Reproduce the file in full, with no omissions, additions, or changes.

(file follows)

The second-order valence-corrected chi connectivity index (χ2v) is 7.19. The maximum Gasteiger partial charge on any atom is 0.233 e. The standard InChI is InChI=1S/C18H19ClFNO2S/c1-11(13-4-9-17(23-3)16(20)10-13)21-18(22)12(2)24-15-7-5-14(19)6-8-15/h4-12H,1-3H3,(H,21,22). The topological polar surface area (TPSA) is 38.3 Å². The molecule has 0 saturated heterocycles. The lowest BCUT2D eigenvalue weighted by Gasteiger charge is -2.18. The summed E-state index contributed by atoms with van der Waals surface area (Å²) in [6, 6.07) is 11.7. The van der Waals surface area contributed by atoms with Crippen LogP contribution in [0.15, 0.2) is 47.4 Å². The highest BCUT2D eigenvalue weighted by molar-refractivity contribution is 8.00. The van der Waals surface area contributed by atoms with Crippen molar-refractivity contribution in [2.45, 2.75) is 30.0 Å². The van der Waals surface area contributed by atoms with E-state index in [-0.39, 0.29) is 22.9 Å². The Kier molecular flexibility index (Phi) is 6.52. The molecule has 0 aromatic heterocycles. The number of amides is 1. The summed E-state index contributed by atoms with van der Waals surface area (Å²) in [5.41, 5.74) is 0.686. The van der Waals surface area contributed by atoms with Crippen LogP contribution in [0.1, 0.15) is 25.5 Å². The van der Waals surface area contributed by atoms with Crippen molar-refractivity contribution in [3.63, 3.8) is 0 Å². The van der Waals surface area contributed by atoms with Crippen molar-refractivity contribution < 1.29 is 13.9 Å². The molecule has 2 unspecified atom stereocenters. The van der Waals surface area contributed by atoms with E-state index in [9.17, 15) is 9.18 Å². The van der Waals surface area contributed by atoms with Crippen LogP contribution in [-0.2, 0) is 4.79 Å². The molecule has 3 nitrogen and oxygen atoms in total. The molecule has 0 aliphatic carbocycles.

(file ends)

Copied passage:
The second-order valence-corrected chi connectivity index (χ2v) is 7.19. The maximum Gasteiger partial charge on any atom is 0.233 e. The standard InChI is InChI=1S/C18H19ClFNO2S/c1-11(13-4-9-17(23-3)16(20)10-13)21-18(22)12(2)24-15-7-5-14(19)6-8-15/h4-12H,1-3H3,(H,21,22). The topological polar surface area (TPSA) is 38.3 Å². The molecule has 0 saturated heterocycles. The lowest BCUT2D eigenvalue weighted by Gasteiger charge is -2.18. The summed E-state index contributed by atoms with van der Waals surface area (Å²) in [6, 6.07) is 11.7. The van der Waals surface area contributed by atoms with Crippen LogP contribution in [0.15, 0.2) is 47.4 Å². The highest BCUT2D eigenvalue weighted by molar-refractivity contribution is 8.00. The van der Waals surface area contributed by atoms with Crippen molar-refractivity contribution in [2.45, 2.75) is 30.0 Å². The van der Waals surface area contributed by atoms with E-state index in [-0.39, 0.29) is 22.9 Å². The Kier molecular flexibility index (Phi) is 6.52. The molecule has 0 aromatic heterocycles. The number of amides is 1. The summed E-state index contributed by atoms with van der Waals surface area (Å²) in [5.41, 5.74) is 0.686. The van der Waals surface area contributed by atoms with Crippen LogP contribution in [0.1, 0.15) is 25.5 Å². The van der Waals surface area contributed by atoms with Crippen molar-refractivity contribution in [3.63, 3.8) is 0 Å². The van der Waals surface area contributed by atoms with Crippen molar-refractivity contribution < 1.29 is 13.9 Å². The molecule has 2 unspecified atom stereocenters. The van der Waals surface area contributed by atoms with E-state index in [9.17, 15) is 9.18 Å². The van der Waals surface area contributed by atoms with Crippen LogP contribution in [-0.2, 0) is 4.79 Å². The molecule has 3 nitrogen and oxygen atoms in total. The molecule has 0 aliphatic carbocycles.